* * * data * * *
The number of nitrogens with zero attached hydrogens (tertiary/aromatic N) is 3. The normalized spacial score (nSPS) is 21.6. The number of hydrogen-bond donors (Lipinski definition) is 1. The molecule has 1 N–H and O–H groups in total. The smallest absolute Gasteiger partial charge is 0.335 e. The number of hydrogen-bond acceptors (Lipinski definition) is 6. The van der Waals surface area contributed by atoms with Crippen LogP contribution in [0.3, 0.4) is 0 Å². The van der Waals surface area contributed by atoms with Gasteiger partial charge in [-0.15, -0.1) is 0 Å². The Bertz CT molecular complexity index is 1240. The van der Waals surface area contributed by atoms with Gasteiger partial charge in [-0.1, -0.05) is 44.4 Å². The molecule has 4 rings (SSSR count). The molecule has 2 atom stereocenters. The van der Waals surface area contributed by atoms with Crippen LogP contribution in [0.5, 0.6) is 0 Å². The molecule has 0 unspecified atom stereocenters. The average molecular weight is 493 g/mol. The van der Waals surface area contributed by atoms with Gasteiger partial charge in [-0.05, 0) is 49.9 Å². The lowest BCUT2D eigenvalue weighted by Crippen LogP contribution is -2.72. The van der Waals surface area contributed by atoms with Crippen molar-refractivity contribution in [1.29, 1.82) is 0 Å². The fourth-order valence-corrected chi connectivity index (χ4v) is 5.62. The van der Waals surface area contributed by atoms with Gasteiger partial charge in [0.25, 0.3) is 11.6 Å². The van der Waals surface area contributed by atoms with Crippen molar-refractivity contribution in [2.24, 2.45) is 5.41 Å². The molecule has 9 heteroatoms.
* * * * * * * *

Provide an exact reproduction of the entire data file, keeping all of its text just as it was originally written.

The number of nitrogens with zero attached hydrogens (tertiary/aromatic N) is 3. The normalized spacial score (nSPS) is 21.6. The number of hydrogen-bond donors (Lipinski definition) is 1. The molecule has 1 N–H and O–H groups in total. The smallest absolute Gasteiger partial charge is 0.335 e. The number of hydrogen-bond acceptors (Lipinski definition) is 6. The van der Waals surface area contributed by atoms with Crippen LogP contribution in [0.3, 0.4) is 0 Å². The van der Waals surface area contributed by atoms with Gasteiger partial charge in [-0.15, -0.1) is 0 Å². The Bertz CT molecular complexity index is 1240. The van der Waals surface area contributed by atoms with Gasteiger partial charge in [-0.1, -0.05) is 44.4 Å². The molecule has 4 rings (SSSR count). The molecule has 2 atom stereocenters. The van der Waals surface area contributed by atoms with Crippen LogP contribution in [0.5, 0.6) is 0 Å². The molecule has 0 unspecified atom stereocenters. The average molecular weight is 493 g/mol. The van der Waals surface area contributed by atoms with Gasteiger partial charge in [-0.05, 0) is 49.9 Å². The lowest BCUT2D eigenvalue weighted by Crippen LogP contribution is -2.72. The van der Waals surface area contributed by atoms with Crippen molar-refractivity contribution in [1.29, 1.82) is 0 Å². The fourth-order valence-corrected chi connectivity index (χ4v) is 5.62. The van der Waals surface area contributed by atoms with Gasteiger partial charge in [0.25, 0.3) is 11.6 Å². The van der Waals surface area contributed by atoms with Crippen molar-refractivity contribution in [2.24, 2.45) is 5.41 Å². The molecule has 9 heteroatoms.